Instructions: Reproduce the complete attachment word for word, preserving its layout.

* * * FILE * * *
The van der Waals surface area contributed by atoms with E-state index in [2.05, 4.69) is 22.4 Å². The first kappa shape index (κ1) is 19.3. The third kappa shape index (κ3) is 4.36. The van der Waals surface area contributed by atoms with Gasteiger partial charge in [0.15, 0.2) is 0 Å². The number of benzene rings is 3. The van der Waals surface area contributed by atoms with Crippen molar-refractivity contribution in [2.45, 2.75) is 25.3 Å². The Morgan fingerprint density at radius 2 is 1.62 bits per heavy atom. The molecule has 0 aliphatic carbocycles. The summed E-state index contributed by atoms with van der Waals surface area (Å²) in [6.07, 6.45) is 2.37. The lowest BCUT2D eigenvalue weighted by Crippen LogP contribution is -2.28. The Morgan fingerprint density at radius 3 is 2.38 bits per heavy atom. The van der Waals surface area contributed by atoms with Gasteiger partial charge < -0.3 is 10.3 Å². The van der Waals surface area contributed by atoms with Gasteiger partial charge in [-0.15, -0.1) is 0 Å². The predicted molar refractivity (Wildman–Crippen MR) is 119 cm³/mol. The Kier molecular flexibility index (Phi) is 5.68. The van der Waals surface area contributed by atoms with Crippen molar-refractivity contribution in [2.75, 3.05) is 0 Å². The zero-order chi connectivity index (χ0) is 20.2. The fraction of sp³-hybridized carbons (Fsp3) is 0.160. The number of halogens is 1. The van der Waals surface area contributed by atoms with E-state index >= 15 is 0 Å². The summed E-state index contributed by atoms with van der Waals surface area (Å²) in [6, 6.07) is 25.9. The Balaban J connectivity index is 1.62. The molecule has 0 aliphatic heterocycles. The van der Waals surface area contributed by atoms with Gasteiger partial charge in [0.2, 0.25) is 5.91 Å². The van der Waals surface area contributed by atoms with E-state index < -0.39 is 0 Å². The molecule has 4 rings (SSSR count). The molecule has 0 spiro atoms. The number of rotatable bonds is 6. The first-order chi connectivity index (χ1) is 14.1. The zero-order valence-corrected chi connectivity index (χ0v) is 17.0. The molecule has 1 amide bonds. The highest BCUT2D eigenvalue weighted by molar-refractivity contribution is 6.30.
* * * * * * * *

The van der Waals surface area contributed by atoms with E-state index in [2.05, 4.69) is 22.4 Å². The first kappa shape index (κ1) is 19.3. The third kappa shape index (κ3) is 4.36. The van der Waals surface area contributed by atoms with Gasteiger partial charge in [0.15, 0.2) is 0 Å². The number of benzene rings is 3. The van der Waals surface area contributed by atoms with Crippen molar-refractivity contribution in [2.45, 2.75) is 25.3 Å². The Morgan fingerprint density at radius 2 is 1.62 bits per heavy atom. The molecule has 0 aliphatic carbocycles. The summed E-state index contributed by atoms with van der Waals surface area (Å²) in [6.07, 6.45) is 2.37. The lowest BCUT2D eigenvalue weighted by Crippen LogP contribution is -2.28. The Morgan fingerprint density at radius 3 is 2.38 bits per heavy atom. The van der Waals surface area contributed by atoms with Gasteiger partial charge < -0.3 is 10.3 Å². The van der Waals surface area contributed by atoms with Gasteiger partial charge in [-0.15, -0.1) is 0 Å². The predicted molar refractivity (Wildman–Crippen MR) is 119 cm³/mol. The Kier molecular flexibility index (Phi) is 5.68. The van der Waals surface area contributed by atoms with Crippen molar-refractivity contribution in [2.75, 3.05) is 0 Å². The zero-order chi connectivity index (χ0) is 20.2. The fraction of sp³-hybridized carbons (Fsp3) is 0.160. The number of halogens is 1. The van der Waals surface area contributed by atoms with E-state index >= 15 is 0 Å². The summed E-state index contributed by atoms with van der Waals surface area (Å²) in [6, 6.07) is 25.9. The Balaban J connectivity index is 1.62. The molecule has 0 aliphatic heterocycles. The van der Waals surface area contributed by atoms with Gasteiger partial charge in [0.2, 0.25) is 5.91 Å². The van der Waals surface area contributed by atoms with E-state index < -0.39 is 0 Å². The molecule has 4 rings (SSSR count). The molecule has 0 spiro atoms. The number of rotatable bonds is 6. The first-order chi connectivity index (χ1) is 14.1. The zero-order valence-corrected chi connectivity index (χ0v) is 17.0. The molecule has 1 amide bonds. The highest BCUT2D eigenvalue weighted by molar-refractivity contribution is 6.30.